Taliban militants in Afghanistan have launched a major attack on Kunduz one year after briefly seizing control of the strategic northeastern city.
According to local officials, the Taliban militants began the “coordinated” assault from different directions in the early hours of Monday.
Government forces are engaged in fierce fighting against the militants in and around Kunduz, the capital of a province with the same name.
“We are putting all our efforts together to push them back,” said Sheer Ali Kamal, commander of the 808 Tandar police zone in the Afghan city.
Media reports said military helicopters were flying overhead and gunfire could be heard in the city.
A provincial official said militants have managed to reach the Se Saraka area of the city, Afghanistan’s Khaama Press reported.
The source added that the Taliban have blocked some key routes to other districts of Kunduz.
On September 28 last year, the Taliban militant group overran Kunduz in a lightning advance. The city was the only provincial capital to have fallen into their hands since the 2001 US-led invasion.
They remained in full control of the city for two days and eventually announced they were withdrawing from its outskirts on October 15.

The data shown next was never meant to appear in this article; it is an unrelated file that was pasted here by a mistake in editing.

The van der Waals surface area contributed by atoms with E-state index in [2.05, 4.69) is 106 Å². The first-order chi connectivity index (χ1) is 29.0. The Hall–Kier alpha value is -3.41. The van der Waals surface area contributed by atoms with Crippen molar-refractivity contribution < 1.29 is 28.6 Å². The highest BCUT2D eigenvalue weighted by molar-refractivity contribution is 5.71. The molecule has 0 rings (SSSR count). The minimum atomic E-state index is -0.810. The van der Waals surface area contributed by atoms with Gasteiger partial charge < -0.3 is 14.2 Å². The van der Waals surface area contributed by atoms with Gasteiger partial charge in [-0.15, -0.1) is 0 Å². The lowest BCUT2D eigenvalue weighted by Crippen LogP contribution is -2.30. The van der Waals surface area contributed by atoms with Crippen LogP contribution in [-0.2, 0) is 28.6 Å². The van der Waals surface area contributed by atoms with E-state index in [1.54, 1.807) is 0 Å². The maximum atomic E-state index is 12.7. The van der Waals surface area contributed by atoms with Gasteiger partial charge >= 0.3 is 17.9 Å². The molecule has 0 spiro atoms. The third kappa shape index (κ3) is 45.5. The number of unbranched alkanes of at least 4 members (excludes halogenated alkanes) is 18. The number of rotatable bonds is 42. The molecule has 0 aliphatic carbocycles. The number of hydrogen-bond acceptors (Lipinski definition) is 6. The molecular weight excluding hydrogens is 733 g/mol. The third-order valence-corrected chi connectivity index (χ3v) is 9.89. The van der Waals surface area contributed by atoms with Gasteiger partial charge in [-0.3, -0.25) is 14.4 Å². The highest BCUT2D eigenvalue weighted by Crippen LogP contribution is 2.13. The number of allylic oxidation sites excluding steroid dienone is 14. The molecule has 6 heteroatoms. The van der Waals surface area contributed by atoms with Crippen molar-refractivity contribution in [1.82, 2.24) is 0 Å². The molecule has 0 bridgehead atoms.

Nearly 290 people were killed and hundreds more wounded during the violence, according to UN sources.
Government control of the city has been shaky ever since and many of its residents have fled to other places.
Last October, a US airstrike during the battle to push the Taliban out of Kunduz hit a hospital operated by aid agency Medecins Sans Frontieres, killing 42 people including patients and medical staff.
US-led forces overpowered the Taliban government in Afghanistan in 2001 under the pretext of the so-called global war on terror.
The militant group lost its grip over Afghanistan in the US-led military invasion, but security has not been delivered to the country despite the presence of foreign boots on Afghan soil.
In July, UN monitors tallied 1,601 civilian deaths and 3,565 injuries in Afghanistan in the first half of 2016. The records, it said, showed an unprecedented rise in civilian casualties.